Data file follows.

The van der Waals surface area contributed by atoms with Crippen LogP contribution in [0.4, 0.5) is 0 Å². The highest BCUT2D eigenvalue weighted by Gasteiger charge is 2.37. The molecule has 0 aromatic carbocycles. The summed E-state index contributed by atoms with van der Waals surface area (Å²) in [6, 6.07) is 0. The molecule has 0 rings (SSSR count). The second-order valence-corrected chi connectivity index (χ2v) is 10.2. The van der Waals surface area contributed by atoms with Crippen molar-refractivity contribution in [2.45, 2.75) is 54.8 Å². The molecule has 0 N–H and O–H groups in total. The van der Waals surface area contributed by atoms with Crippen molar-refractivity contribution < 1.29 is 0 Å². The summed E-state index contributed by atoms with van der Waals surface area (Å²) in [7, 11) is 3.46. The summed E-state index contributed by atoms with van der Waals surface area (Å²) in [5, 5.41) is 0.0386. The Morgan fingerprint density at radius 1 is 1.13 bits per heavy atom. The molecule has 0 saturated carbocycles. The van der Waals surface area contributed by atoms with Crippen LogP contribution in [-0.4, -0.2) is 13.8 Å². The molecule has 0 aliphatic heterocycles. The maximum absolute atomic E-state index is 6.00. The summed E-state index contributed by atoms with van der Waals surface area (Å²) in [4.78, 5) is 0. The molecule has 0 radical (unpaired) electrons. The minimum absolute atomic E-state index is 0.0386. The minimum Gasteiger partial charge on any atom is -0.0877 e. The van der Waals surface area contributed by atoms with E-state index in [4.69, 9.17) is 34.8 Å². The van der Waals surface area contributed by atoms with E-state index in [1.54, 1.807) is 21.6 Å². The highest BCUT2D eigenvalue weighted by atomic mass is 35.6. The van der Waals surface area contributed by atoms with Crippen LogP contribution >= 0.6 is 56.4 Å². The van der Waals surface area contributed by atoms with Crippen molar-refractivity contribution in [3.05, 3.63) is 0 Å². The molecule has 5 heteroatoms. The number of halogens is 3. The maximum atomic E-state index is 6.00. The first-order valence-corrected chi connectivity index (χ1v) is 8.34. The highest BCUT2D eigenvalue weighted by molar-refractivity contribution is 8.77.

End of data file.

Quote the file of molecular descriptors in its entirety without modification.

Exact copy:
The van der Waals surface area contributed by atoms with Crippen LogP contribution in [0.4, 0.5) is 0 Å². The highest BCUT2D eigenvalue weighted by Gasteiger charge is 2.37. The molecule has 0 aromatic carbocycles. The summed E-state index contributed by atoms with van der Waals surface area (Å²) in [6, 6.07) is 0. The molecule has 0 rings (SSSR count). The second-order valence-corrected chi connectivity index (χ2v) is 10.2. The van der Waals surface area contributed by atoms with Crippen molar-refractivity contribution in [2.45, 2.75) is 54.8 Å². The molecule has 0 N–H and O–H groups in total. The van der Waals surface area contributed by atoms with Crippen molar-refractivity contribution < 1.29 is 0 Å². The summed E-state index contributed by atoms with van der Waals surface area (Å²) in [7, 11) is 3.46. The summed E-state index contributed by atoms with van der Waals surface area (Å²) in [5, 5.41) is 0.0386. The Morgan fingerprint density at radius 1 is 1.13 bits per heavy atom. The molecule has 0 saturated carbocycles. The van der Waals surface area contributed by atoms with Crippen LogP contribution in [-0.4, -0.2) is 13.8 Å². The molecule has 0 aliphatic heterocycles. The maximum absolute atomic E-state index is 6.00. The summed E-state index contributed by atoms with van der Waals surface area (Å²) in [4.78, 5) is 0. The molecule has 0 radical (unpaired) electrons. The minimum absolute atomic E-state index is 0.0386. The minimum Gasteiger partial charge on any atom is -0.0877 e. The van der Waals surface area contributed by atoms with E-state index in [4.69, 9.17) is 34.8 Å². The van der Waals surface area contributed by atoms with E-state index in [1.54, 1.807) is 21.6 Å². The highest BCUT2D eigenvalue weighted by atomic mass is 35.6. The van der Waals surface area contributed by atoms with Crippen LogP contribution >= 0.6 is 56.4 Å². The van der Waals surface area contributed by atoms with Crippen molar-refractivity contribution in [3.05, 3.63) is 0 Å². The molecule has 5 heteroatoms. The number of halogens is 3. The maximum atomic E-state index is 6.00. The first-order valence-corrected chi connectivity index (χ1v) is 8.34. The highest BCUT2D eigenvalue weighted by molar-refractivity contribution is 8.77.